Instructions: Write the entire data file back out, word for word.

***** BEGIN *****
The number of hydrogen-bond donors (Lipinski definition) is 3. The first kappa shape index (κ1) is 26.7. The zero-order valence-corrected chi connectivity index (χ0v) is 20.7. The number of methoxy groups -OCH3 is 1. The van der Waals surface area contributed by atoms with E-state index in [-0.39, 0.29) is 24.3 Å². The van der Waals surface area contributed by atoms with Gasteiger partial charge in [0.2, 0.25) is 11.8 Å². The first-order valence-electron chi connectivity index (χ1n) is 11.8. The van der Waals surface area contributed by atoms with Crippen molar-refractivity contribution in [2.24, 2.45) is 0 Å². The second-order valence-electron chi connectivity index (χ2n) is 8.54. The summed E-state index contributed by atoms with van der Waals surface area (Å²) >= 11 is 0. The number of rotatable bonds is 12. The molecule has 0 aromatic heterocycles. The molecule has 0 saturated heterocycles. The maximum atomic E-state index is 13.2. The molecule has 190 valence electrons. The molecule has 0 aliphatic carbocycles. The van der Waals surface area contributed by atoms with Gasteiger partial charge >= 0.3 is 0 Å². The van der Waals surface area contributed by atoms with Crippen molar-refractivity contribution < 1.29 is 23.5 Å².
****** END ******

The number of hydrogen-bond donors (Lipinski definition) is 3. The first kappa shape index (κ1) is 26.7. The zero-order valence-corrected chi connectivity index (χ0v) is 20.7. The number of methoxy groups -OCH3 is 1. The van der Waals surface area contributed by atoms with E-state index in [-0.39, 0.29) is 24.3 Å². The van der Waals surface area contributed by atoms with Gasteiger partial charge in [0.2, 0.25) is 11.8 Å². The first-order valence-electron chi connectivity index (χ1n) is 11.8. The van der Waals surface area contributed by atoms with Crippen molar-refractivity contribution in [2.24, 2.45) is 0 Å². The second-order valence-electron chi connectivity index (χ2n) is 8.54. The summed E-state index contributed by atoms with van der Waals surface area (Å²) >= 11 is 0. The number of rotatable bonds is 12. The molecule has 0 aromatic heterocycles. The molecule has 0 saturated heterocycles. The maximum atomic E-state index is 13.2. The molecule has 190 valence electrons. The molecule has 0 aliphatic carbocycles. The van der Waals surface area contributed by atoms with Gasteiger partial charge >= 0.3 is 0 Å². The van der Waals surface area contributed by atoms with Crippen molar-refractivity contribution < 1.29 is 23.5 Å².